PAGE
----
George Roy Hill's film "Butch Cassidy and the Sundance Kid" is considered one of the finest buddy films to have hit cinema. The picture was released at a time when the western genre was trying to find a way to appeal to audiences who were upset with the Vietnam War and audiences who had grown bored with the notion of a traditional western picture. Screenwriter William Goldman based the story loosely upon the true story of American outlaws Butch Cassidy and the Sundance Kid. With Hollywood stars Paul Newman and Robert Redford cast in the lead roles, "Butch Cassidy and the Sundance Kid" mixed the grand vistas of the American western with a touch of contemporary humor along with two potent leads to create a mixture that has stood the test of time and is just as entertaining nearly forty years after the film debuted in theaters.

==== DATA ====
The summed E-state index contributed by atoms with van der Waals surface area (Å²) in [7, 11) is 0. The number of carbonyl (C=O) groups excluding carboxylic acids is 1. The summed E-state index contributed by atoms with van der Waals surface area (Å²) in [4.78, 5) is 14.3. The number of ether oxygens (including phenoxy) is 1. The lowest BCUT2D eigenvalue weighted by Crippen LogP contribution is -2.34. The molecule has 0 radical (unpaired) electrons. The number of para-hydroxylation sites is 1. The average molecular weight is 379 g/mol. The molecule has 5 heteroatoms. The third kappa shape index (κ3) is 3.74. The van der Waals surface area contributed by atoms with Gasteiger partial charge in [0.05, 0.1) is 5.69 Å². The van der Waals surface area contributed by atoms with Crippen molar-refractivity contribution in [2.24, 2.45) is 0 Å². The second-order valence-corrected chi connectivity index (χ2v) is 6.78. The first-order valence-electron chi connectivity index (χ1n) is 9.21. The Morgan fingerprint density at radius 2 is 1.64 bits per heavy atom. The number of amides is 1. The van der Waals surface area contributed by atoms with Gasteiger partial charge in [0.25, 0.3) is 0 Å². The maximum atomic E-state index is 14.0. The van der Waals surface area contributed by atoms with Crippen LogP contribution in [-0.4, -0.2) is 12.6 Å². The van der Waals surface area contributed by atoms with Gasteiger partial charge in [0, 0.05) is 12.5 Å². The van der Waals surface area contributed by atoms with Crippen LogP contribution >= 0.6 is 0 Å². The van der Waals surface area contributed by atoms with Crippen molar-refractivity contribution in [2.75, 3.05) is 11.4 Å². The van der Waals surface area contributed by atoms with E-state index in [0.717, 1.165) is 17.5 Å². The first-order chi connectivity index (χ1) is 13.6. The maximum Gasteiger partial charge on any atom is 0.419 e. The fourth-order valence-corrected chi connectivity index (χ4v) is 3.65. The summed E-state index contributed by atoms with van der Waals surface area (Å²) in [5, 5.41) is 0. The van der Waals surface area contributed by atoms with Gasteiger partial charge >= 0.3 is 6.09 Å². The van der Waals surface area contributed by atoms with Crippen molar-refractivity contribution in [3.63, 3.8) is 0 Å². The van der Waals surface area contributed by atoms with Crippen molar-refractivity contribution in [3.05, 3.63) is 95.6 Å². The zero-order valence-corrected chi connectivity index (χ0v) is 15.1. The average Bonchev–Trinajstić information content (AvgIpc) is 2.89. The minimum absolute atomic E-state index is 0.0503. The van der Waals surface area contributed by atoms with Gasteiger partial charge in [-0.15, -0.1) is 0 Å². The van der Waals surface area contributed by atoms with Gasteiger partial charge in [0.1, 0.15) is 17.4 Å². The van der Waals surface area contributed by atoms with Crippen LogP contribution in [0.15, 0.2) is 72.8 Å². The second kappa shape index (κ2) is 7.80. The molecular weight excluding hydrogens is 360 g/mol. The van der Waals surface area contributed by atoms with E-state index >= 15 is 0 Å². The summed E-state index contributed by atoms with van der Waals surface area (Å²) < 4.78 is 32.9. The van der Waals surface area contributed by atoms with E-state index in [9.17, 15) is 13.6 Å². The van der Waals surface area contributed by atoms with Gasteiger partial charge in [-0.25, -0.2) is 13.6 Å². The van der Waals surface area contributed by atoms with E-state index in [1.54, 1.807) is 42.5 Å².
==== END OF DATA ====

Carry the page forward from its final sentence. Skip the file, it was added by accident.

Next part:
The film was initially to star Paul Newman and Steve McQueen, but the two men were the biggest stars of the time and they butted heads over who would receive top billing. After McQueen backed out of the project a number of other actors were considered for the role opposite of Newman. Max Olsen, Warren Beatty and Marlon Brando were possible lead actors, but after time passed and against the blessings of the studio, George Roy Hill managed to cast a relatively unknown actor, Robert Redford, in the role and "Butch Cassidy and the Sundance Kid" managed to make a star out of Redford as a direct result of his performance in the film after the studio allowed the actor they considered to be too clean cut to share screen time with Newman. Today, the pairing of these two actors serves as a template for the ‘buddy picture.'